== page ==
NEW YORK (Reuters) - More U.S. workers, hoping to make ends meet in the recession, have turned to direct selling, but revenues are not keeping pace with growth in the sales force.
The ranks of people selling wares out of their homes, at parties and door-to-door grew by 100,000 last year to 15.1 million in the United States, but sales dropped some 4 percent, according to the most recent figures available.
“We’re seeing a lot of people turning to direct selling, either to replace an income or to supplement an income,” said Amy Robinson, spokeswoman for the Direct Selling Association, the industry’s trade association based in Washington.
However, she said: “We haven’t yet see a bump in sales which we generally see.”
In economic downturns of 1990-91 and in 2001, a jump in direct sellers was followed by a jump in direct sales, she said.
But this recession resembles the mid-1980s downturn that saw a dip in direct sales, the DSA said. Figures are not yet available for 2009, when the economy remained in a slump and the number of Americans losing their jobs continued to grow.
“We anticipate we’re going to see that jump in sales either to bear out this year or in the early part of next year,” she said.
Direct sales were $29.6 billion last year, the DSA said, down from $30.8 billion in 2007 and $32.18 billion in 2006.
That doesn’t mean direct sales aren’t worthwhile in tough times, said Dave Gardner, a San Francisco Bay area resident who has turned to direct selling, from vitamins to legal services, when his jobs have dried up or been downsized.
“It gets you out of the house, and it gives you training on how to talk to people as well as it keeps you from being depressed about the fact that you just got laid off,” he said.
“And it does give you hope,” he added. “Who knows? You might find you like it even better than staying in a cubicle and say the heck with ever going back to a job again.”
Dove Chocolate Discoveries, a division of Mars Inc, has seen its sales force double this year to about 2,000 people, said Betty Palm, president of the company whose representatives sell chocolate products not found in stores.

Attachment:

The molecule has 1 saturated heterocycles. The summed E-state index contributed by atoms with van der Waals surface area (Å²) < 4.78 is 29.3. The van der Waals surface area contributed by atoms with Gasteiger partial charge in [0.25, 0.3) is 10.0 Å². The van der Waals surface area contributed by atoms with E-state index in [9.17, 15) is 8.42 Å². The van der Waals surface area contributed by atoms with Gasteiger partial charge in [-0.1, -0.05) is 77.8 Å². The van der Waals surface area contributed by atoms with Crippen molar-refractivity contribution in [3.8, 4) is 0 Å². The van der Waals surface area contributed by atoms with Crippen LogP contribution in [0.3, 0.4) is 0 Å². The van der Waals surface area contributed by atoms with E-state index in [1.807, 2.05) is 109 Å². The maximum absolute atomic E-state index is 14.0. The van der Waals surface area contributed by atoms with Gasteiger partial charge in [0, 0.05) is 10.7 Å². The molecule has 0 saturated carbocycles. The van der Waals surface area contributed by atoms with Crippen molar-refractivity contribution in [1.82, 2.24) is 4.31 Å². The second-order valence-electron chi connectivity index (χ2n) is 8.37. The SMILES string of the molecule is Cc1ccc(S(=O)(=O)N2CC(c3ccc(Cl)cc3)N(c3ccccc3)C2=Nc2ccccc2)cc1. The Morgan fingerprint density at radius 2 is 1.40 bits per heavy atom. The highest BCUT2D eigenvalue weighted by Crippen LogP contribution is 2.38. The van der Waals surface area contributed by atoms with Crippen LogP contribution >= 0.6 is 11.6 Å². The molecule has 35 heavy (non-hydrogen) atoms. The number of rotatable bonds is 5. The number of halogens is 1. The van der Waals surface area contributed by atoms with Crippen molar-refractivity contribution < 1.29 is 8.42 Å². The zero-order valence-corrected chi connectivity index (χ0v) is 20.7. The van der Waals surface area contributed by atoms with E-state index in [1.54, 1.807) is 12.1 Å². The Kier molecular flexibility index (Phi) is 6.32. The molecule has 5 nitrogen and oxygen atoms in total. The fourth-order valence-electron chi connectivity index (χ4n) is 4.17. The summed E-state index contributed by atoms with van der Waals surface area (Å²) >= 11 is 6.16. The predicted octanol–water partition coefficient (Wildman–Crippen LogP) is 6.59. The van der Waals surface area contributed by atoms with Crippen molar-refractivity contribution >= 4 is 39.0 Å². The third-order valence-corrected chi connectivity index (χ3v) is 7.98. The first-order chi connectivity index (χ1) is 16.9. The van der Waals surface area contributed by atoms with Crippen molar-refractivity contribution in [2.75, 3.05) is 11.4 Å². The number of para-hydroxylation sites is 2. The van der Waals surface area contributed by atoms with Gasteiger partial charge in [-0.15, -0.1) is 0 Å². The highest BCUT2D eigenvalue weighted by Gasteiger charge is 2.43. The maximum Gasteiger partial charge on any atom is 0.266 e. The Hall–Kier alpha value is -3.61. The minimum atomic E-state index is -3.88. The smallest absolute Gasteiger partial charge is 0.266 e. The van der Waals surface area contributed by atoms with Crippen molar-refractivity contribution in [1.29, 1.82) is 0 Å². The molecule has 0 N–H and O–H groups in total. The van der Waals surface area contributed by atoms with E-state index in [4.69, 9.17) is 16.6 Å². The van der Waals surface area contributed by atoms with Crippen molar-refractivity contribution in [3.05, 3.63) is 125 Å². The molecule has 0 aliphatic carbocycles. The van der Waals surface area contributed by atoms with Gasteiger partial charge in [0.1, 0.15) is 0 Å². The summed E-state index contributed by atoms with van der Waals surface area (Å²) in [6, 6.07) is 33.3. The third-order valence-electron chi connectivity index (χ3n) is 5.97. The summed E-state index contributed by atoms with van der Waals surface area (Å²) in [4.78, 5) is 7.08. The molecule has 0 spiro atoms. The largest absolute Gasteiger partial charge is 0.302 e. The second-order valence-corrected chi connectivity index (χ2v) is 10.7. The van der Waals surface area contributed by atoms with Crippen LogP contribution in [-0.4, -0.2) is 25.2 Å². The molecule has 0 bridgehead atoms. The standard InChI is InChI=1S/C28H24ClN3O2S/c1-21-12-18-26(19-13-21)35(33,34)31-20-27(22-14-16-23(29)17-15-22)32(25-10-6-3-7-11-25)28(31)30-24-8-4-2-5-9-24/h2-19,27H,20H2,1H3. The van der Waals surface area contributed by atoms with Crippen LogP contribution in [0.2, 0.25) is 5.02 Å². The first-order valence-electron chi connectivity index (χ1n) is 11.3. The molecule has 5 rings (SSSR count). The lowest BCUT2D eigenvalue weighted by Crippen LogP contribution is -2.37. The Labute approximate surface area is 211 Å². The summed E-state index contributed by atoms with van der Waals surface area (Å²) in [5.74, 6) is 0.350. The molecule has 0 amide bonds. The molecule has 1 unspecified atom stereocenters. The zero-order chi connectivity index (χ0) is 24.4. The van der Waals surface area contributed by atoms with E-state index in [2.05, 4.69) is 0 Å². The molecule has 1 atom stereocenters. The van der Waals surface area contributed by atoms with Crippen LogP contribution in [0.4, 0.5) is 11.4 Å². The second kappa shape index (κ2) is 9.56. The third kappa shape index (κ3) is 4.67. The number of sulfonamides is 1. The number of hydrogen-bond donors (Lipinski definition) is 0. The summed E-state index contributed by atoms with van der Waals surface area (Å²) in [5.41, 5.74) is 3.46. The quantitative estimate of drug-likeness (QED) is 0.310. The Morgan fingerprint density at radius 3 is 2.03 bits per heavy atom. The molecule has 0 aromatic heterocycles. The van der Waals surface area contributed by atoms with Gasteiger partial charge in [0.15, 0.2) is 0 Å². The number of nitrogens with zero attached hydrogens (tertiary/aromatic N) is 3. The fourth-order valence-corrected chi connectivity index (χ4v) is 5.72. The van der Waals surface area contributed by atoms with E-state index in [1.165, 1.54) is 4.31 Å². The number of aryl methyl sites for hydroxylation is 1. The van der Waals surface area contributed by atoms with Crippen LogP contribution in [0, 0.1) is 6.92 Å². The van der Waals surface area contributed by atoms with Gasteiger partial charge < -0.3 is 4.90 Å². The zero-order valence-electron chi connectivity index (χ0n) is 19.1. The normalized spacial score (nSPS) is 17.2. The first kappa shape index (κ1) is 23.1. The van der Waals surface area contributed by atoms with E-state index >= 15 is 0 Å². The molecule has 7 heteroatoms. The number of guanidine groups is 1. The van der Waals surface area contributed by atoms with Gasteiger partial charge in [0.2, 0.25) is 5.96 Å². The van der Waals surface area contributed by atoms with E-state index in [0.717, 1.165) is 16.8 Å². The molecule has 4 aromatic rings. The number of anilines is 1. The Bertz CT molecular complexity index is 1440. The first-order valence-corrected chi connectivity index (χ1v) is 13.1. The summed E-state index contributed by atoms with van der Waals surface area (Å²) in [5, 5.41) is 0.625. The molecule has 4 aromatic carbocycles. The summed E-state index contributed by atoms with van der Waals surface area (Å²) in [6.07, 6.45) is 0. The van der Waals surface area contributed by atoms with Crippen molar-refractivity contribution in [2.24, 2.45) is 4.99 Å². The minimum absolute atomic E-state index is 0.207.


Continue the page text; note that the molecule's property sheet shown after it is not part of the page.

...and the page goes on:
“TAKE A LOOK AT WHAT OTHER OPTIONS EXIST”
“If either you or perhaps a spouse, if they were laid off, had reduced hours or if their wages were scaled back, direct sales represented a new income source,” Palm said. “The economy has forced people to take a look at what other options exist.”
Calculating exact figures for direct sales, which entails selling a product or service person-to-person away from a fixed location, is difficult because most states do not require direct sellers to register, the DSA said. Also, many direct selling companies have short life spans, it said.
However, the DSA said it estimates sales by DSA members account for some 90 percent of all U.S. direct sales.
The most well-known and long-running are Avon Products Inc,, which sells beauty products, and Tupperware, which sells food containers. Avon is known for its “Avon calling” slogan, and Tupperware for the house parties that women would host to show off the wares.
Liz Kowalski, who sells Dove chocolates in the Chicago area, said she is inundated at the holidays with requests for tasting parties that feature such items as chocolate martinis.
She said she has seen a change in who wants to join up. “Before the recession, it was a lot of stay-at-home moms that wanted a little extra money, and that’s still an option now if their husbands have been downsized or laid off,” she said.
At Ohio State University, 22-year-old marketing major Kristiauna Mangum said she earns $300 to $2000 a month selling cosmetics by mark, a division of Avon, and helped recruit 150 other sales representatives on campus.
“With the economy the way it is, more people are inclined to listen to ‘how can I get into direct selling?'” she said.
In New York, psychologist Shelley Reciniello threw her first house party this year to sell the cowl-like scarves she makes on the side because firms on Wall Street, where she sold them in the past as corporate gift items, have scaled back.
She also has counseled her clients struggling with job loss to try their hand at new projects such as direct selling.
”In this economy there’s a lot of things you can do from home,“ she said. ”I say to people, ‘You can have a short-term goal of trying to make some money and pay the bills and sell some things and then get back on track when the economy is better.’
“Who knows? Some of these things might turn into businesses,” she said.
Editing by Michelle Nichols and Cynthia Osterman